In any case, NAACP officials have apparently decided to dispense with any pretense of objectivity at tonight’s meeting by inviting a number of outspoken charter opponents to speak, including:

  • Bill Quigley, a law professor at Loyola who filed a specious civil rights complaint against a local charter network that was eventually dismissed by the Louisiana Department of Education for lack of evidence;
     
  • Walter Umrani, an anti-charter candidate for the District 4 seat on the Orleans Parish School Board who received only 13% of the vote;
     
  • Willie Zanders, the lead attorney in the class action lawsuit against the Orleans Parish School Board and State of Louisiana over the layoffs of school board employees following Hurricane Katrina that was dismissed by the Louisiana Supreme Court;
     
  • Adrienne Dixson, a former education professor from Illinois who recently compared the education landscape in New Orleans to “The Hunger Games”;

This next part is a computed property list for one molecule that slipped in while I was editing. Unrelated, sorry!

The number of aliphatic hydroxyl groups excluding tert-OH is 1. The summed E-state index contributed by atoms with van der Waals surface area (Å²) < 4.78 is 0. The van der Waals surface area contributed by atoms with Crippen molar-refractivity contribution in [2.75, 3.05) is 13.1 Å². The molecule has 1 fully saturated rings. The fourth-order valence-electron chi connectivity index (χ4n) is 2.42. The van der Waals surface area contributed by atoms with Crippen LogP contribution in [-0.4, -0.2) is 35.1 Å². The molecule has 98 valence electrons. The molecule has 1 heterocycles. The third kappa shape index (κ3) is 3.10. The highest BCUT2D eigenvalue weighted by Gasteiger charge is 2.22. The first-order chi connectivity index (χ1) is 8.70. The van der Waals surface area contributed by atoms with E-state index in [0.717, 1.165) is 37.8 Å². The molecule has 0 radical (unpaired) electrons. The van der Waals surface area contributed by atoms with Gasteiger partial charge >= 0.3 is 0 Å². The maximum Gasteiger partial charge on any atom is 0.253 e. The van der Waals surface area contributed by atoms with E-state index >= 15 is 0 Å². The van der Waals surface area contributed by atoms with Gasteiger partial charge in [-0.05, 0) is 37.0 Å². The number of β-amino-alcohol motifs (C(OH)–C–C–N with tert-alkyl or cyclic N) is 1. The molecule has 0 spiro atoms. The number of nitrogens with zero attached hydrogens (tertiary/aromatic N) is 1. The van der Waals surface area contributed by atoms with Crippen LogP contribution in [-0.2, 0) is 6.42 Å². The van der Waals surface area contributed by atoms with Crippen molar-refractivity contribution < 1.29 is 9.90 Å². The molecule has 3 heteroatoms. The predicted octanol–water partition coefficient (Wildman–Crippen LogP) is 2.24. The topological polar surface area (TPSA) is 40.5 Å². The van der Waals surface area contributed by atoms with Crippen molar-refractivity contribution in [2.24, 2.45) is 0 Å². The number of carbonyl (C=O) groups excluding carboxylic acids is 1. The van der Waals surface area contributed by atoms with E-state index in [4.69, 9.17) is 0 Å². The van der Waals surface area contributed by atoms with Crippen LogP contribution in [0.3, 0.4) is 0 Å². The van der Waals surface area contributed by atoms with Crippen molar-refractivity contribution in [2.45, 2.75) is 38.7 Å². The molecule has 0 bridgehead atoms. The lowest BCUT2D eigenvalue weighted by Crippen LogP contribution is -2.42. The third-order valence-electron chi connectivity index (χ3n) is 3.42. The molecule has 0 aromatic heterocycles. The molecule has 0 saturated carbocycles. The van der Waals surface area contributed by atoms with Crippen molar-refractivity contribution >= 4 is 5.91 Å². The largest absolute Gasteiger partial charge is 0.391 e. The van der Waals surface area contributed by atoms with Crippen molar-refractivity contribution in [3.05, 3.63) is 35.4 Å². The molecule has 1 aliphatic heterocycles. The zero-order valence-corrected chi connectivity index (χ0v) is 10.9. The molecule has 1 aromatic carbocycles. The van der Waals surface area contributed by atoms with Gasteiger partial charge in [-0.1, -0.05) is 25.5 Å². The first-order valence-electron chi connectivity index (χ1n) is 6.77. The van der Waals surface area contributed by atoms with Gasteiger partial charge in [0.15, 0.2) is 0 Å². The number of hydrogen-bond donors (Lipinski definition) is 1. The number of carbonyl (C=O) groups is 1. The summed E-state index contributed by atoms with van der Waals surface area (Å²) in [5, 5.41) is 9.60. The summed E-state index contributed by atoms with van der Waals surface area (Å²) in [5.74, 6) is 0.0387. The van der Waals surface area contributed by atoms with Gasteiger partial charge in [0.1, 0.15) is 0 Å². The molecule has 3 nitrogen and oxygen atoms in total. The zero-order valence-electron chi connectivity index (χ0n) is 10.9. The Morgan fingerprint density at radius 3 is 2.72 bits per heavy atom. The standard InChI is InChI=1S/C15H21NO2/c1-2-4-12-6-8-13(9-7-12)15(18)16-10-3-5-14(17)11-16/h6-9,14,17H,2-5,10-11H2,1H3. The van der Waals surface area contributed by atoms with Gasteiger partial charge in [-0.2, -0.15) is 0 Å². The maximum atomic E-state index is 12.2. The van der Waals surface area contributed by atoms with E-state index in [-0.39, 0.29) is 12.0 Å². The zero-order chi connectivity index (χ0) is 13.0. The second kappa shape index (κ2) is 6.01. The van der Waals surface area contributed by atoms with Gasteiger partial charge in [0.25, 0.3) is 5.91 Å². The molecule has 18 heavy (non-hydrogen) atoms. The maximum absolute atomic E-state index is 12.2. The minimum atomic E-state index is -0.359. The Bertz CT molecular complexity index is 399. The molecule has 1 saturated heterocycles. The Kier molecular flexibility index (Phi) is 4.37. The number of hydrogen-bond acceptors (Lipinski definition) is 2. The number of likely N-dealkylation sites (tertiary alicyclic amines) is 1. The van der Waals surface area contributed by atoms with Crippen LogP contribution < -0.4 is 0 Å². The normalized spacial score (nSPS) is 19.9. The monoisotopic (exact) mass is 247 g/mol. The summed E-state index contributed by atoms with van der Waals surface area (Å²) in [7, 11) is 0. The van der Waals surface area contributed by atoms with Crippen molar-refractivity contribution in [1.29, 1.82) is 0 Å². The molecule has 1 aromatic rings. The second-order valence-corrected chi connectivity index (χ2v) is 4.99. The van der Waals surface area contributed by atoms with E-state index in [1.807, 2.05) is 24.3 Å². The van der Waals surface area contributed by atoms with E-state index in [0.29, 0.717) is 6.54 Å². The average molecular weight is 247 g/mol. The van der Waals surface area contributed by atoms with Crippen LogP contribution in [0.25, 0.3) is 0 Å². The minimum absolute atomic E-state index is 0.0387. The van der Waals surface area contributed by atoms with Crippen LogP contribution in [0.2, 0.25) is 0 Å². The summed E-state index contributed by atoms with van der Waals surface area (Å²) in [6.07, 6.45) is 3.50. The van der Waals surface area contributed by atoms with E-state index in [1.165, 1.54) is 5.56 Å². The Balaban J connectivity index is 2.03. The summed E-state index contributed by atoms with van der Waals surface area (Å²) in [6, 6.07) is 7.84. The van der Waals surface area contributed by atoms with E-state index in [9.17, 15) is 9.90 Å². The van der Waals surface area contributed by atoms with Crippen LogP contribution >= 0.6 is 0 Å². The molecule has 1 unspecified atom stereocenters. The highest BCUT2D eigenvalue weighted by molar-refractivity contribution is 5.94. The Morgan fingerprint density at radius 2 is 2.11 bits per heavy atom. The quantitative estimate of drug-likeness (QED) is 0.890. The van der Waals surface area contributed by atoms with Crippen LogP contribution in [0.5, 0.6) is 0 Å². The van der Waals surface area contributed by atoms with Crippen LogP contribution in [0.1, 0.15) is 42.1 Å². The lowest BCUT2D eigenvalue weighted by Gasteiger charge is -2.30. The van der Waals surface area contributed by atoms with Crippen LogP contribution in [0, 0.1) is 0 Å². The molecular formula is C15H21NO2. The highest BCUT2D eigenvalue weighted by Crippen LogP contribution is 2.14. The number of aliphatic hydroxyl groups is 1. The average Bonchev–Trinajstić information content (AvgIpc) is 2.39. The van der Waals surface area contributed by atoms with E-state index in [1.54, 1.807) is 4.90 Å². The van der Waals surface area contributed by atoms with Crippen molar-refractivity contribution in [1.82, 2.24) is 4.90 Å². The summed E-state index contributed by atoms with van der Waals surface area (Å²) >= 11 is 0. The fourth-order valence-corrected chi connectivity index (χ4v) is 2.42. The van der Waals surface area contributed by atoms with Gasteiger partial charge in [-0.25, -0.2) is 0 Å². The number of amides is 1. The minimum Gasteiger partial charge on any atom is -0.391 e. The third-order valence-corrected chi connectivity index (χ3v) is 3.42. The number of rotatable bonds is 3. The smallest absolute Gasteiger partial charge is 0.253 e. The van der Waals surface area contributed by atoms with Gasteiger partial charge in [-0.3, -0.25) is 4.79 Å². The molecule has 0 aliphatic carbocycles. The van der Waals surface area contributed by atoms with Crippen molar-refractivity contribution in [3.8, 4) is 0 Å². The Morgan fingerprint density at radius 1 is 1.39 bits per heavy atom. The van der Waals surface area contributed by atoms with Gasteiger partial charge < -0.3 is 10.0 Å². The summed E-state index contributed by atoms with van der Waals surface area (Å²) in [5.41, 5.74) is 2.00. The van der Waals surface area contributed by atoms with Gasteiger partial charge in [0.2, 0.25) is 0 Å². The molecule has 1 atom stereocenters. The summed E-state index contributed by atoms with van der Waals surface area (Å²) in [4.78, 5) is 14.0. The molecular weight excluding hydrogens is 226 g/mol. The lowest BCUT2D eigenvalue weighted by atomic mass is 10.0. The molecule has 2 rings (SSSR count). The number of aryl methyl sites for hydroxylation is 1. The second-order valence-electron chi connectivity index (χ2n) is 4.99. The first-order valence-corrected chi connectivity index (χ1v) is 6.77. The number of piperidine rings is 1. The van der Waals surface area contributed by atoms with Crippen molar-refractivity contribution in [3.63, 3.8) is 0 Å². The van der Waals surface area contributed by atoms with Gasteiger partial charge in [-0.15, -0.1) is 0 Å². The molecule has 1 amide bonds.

• State Rep. Joe Bouie who has used his position on the House Education Committee to spread misinformation about charter schools and engage in obstructionism, as seen below.

Charter school supporters need to attend tonight’s NAACP hearing to ensure that the truth is heard and that the positive impact that charters have had on the children of this city is not denied.

I hope to see you there!